Anthony Seldon has begun a programme of lessons at the public (private) school, Wellington College, where he is headmaster. The programme emphasises the importance of relationships and aims to help school children learn how they can have good relationships in four areas of their lives. The most important relationship is the relationship the children have with themselves:
“Students learn how to manage their minds, their emotions and their bodies. Bit by bit, they learn what makes them distinctive. They learn to recognise and manage their negative and positive emotions. They learn the value of accepting themselves as they are and appreciating others. They are taught to calm themselves by deep breathing and other techniques and discover that three 20-minute bouts of exercise a week have the same effect on raising the spirit and avoiding depression as a standard dose of Prozac.”
Children are also taught how to have good friendships and other relationships and to avoid bad relationships. They are taught about their relationship with the natural world around them, and with the technology they depend on in their daily lives. A summary of the 10-point programme is available here.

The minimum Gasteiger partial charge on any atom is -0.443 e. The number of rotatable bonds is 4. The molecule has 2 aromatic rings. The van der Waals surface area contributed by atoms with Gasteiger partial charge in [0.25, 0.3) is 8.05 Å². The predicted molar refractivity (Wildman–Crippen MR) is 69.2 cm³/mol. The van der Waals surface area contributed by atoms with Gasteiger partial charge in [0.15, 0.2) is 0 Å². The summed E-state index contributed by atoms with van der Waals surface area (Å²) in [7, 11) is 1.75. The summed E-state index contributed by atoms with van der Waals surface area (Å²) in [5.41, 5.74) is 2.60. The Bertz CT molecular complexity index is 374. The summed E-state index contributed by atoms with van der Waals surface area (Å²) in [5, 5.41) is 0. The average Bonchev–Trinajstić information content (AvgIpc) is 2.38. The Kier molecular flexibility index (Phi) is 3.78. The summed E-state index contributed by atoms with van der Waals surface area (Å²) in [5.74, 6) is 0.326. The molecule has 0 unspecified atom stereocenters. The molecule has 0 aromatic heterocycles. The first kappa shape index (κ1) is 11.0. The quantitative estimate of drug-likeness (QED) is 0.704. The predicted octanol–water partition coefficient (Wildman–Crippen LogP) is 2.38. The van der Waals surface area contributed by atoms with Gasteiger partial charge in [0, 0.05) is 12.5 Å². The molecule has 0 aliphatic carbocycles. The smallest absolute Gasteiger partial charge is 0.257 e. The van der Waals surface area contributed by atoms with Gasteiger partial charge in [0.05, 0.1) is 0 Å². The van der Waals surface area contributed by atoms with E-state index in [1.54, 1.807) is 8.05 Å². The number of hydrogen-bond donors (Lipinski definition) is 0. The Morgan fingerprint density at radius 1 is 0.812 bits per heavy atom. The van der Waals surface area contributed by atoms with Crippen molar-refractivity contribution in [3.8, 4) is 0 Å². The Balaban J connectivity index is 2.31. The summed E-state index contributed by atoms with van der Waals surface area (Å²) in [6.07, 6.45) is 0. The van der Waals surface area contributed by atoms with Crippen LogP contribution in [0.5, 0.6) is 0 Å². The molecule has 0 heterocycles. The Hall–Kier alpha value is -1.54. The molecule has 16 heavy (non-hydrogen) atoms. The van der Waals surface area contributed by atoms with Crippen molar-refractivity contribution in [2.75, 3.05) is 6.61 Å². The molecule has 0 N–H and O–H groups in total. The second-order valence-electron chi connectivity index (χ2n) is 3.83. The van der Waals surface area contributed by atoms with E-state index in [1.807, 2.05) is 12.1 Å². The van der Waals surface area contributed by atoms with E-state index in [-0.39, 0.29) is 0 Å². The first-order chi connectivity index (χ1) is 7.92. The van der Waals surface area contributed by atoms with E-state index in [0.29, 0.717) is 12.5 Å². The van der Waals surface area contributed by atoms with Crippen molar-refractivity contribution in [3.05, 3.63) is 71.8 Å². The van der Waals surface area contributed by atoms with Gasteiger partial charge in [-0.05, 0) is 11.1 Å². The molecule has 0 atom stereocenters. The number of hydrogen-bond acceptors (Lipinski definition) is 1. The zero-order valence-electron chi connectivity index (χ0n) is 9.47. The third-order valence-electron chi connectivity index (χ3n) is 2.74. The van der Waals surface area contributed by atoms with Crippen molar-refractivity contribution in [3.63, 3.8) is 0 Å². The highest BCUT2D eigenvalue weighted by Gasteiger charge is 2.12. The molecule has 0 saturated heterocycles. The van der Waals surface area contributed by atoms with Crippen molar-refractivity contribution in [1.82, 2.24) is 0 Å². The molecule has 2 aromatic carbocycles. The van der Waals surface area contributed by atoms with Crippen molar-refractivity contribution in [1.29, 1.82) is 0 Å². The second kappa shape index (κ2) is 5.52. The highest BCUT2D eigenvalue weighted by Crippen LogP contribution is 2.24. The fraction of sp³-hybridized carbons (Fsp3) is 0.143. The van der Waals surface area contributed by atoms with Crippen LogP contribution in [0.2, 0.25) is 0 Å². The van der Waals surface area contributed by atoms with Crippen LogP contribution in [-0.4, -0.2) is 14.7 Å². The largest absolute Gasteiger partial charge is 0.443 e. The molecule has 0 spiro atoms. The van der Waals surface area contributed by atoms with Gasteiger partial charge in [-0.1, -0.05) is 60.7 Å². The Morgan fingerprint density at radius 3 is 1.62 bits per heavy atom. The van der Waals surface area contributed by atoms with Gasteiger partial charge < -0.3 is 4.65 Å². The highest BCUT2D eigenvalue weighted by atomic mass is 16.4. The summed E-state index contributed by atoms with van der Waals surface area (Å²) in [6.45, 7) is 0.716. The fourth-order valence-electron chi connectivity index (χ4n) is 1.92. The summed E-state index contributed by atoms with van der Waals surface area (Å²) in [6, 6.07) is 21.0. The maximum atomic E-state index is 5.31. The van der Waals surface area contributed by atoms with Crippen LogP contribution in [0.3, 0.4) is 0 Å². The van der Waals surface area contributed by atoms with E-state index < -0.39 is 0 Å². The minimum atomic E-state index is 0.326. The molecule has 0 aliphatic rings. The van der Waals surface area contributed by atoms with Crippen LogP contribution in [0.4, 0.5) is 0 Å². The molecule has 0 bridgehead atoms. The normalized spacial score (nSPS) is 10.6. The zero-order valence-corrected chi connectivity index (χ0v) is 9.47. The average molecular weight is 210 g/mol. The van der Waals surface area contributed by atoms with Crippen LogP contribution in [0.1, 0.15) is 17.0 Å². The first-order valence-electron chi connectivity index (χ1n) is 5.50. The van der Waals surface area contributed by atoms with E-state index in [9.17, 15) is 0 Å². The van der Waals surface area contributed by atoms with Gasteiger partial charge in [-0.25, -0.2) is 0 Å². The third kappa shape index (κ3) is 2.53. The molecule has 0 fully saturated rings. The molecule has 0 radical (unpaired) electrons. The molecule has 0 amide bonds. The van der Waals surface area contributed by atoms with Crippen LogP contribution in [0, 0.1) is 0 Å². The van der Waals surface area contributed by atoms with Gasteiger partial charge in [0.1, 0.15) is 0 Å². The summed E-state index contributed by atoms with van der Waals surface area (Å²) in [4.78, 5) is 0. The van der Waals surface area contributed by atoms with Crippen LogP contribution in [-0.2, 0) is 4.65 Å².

Frank Furedi thinks this is all as waste of time because “how to feel well is not a suitable subject for teaching”. He says that there is no evidence that teaching well-being works:
“In schools, decades of silly programmes designed to raise children’s self-esteem have not improved well being, and the new iniatives designed to make pupils happy will also fail. Worse still, emotional education encourages an inward looking orientation that distracts children from engaging with the world. […] Children are highly suggestible and the more they are required to participate in wellbeing classes, the more they will feel the need for professional support.”